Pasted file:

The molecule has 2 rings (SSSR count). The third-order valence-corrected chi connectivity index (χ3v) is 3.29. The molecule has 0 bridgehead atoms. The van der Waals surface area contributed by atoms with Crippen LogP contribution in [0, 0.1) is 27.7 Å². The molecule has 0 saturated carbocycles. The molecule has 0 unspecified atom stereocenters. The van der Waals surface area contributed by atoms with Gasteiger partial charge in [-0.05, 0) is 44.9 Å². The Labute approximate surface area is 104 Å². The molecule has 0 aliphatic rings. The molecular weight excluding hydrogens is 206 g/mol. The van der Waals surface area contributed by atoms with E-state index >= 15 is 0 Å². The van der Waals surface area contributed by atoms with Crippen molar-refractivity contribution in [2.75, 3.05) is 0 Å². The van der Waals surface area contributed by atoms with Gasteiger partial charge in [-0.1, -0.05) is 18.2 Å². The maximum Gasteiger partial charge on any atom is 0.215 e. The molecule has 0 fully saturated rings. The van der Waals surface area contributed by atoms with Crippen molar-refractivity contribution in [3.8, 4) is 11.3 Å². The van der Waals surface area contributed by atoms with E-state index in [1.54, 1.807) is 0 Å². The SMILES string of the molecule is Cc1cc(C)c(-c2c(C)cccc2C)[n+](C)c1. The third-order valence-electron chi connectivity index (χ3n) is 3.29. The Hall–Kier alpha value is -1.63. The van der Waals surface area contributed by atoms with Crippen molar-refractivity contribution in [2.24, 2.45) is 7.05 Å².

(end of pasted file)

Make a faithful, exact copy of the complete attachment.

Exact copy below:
The molecule has 2 rings (SSSR count). The third-order valence-corrected chi connectivity index (χ3v) is 3.29. The molecule has 0 bridgehead atoms. The van der Waals surface area contributed by atoms with Crippen LogP contribution in [0, 0.1) is 27.7 Å². The molecule has 0 saturated carbocycles. The molecule has 0 unspecified atom stereocenters. The van der Waals surface area contributed by atoms with Gasteiger partial charge in [-0.05, 0) is 44.9 Å². The Labute approximate surface area is 104 Å². The molecule has 0 aliphatic rings. The molecular weight excluding hydrogens is 206 g/mol. The van der Waals surface area contributed by atoms with E-state index >= 15 is 0 Å². The van der Waals surface area contributed by atoms with Crippen molar-refractivity contribution in [2.75, 3.05) is 0 Å². The van der Waals surface area contributed by atoms with Gasteiger partial charge in [-0.1, -0.05) is 18.2 Å². The maximum Gasteiger partial charge on any atom is 0.215 e. The molecule has 0 fully saturated rings. The van der Waals surface area contributed by atoms with Crippen molar-refractivity contribution in [3.8, 4) is 11.3 Å². The van der Waals surface area contributed by atoms with E-state index in [1.54, 1.807) is 0 Å². The SMILES string of the molecule is Cc1cc(C)c(-c2c(C)cccc2C)[n+](C)c1. The third-order valence-electron chi connectivity index (χ3n) is 3.29. The Hall–Kier alpha value is -1.63. The van der Waals surface area contributed by atoms with Crippen molar-refractivity contribution in [2.24, 2.45) is 7.05 Å².